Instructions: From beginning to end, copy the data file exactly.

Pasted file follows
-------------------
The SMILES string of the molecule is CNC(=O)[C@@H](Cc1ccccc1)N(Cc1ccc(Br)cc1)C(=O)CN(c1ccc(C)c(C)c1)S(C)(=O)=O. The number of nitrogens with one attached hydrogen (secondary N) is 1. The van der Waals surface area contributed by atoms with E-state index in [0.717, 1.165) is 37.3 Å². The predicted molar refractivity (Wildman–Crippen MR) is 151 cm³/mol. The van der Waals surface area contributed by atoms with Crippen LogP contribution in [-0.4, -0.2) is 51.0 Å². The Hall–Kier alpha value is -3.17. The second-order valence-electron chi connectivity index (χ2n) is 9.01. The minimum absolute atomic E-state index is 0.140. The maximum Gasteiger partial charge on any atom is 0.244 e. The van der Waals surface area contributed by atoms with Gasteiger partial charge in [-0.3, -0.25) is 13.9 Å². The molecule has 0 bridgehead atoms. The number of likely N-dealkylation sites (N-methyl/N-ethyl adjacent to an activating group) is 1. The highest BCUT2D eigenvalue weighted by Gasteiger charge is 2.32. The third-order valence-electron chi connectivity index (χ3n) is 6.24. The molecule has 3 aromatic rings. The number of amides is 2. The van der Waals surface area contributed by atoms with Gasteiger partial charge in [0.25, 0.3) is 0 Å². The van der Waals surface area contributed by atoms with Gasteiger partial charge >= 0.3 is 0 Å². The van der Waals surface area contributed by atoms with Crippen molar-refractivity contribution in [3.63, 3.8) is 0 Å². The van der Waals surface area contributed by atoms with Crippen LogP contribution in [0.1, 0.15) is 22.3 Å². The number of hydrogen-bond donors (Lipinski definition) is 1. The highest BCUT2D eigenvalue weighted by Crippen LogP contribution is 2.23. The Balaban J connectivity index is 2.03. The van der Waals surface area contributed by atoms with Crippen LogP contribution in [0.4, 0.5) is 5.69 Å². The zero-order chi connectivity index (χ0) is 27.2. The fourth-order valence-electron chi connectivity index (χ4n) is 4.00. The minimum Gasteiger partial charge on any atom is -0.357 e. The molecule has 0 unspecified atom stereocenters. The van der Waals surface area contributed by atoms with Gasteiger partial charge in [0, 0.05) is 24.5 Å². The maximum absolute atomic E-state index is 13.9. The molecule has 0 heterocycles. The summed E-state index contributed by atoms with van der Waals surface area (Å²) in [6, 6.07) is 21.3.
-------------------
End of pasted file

The SMILES string of the molecule is CNC(=O)[C@@H](Cc1ccccc1)N(Cc1ccc(Br)cc1)C(=O)CN(c1ccc(C)c(C)c1)S(C)(=O)=O. The number of nitrogens with one attached hydrogen (secondary N) is 1. The van der Waals surface area contributed by atoms with E-state index in [0.717, 1.165) is 37.3 Å². The predicted molar refractivity (Wildman–Crippen MR) is 151 cm³/mol. The van der Waals surface area contributed by atoms with Crippen LogP contribution in [-0.4, -0.2) is 51.0 Å². The Hall–Kier alpha value is -3.17. The second-order valence-electron chi connectivity index (χ2n) is 9.01. The minimum absolute atomic E-state index is 0.140. The maximum Gasteiger partial charge on any atom is 0.244 e. The van der Waals surface area contributed by atoms with Gasteiger partial charge in [-0.3, -0.25) is 13.9 Å². The molecule has 0 bridgehead atoms. The number of likely N-dealkylation sites (N-methyl/N-ethyl adjacent to an activating group) is 1. The highest BCUT2D eigenvalue weighted by Gasteiger charge is 2.32. The third-order valence-electron chi connectivity index (χ3n) is 6.24. The molecule has 3 aromatic rings. The number of amides is 2. The van der Waals surface area contributed by atoms with Gasteiger partial charge in [0.25, 0.3) is 0 Å². The van der Waals surface area contributed by atoms with Gasteiger partial charge >= 0.3 is 0 Å². The van der Waals surface area contributed by atoms with Crippen molar-refractivity contribution in [3.63, 3.8) is 0 Å². The van der Waals surface area contributed by atoms with Crippen LogP contribution in [0.1, 0.15) is 22.3 Å². The number of hydrogen-bond donors (Lipinski definition) is 1. The highest BCUT2D eigenvalue weighted by Crippen LogP contribution is 2.23. The Balaban J connectivity index is 2.03. The van der Waals surface area contributed by atoms with Crippen LogP contribution in [0.4, 0.5) is 5.69 Å². The zero-order chi connectivity index (χ0) is 27.2. The fourth-order valence-electron chi connectivity index (χ4n) is 4.00. The minimum Gasteiger partial charge on any atom is -0.357 e. The molecule has 0 unspecified atom stereocenters. The van der Waals surface area contributed by atoms with Gasteiger partial charge in [0, 0.05) is 24.5 Å². The maximum absolute atomic E-state index is 13.9. The molecule has 0 heterocycles. The summed E-state index contributed by atoms with van der Waals surface area (Å²) in [6, 6.07) is 21.3.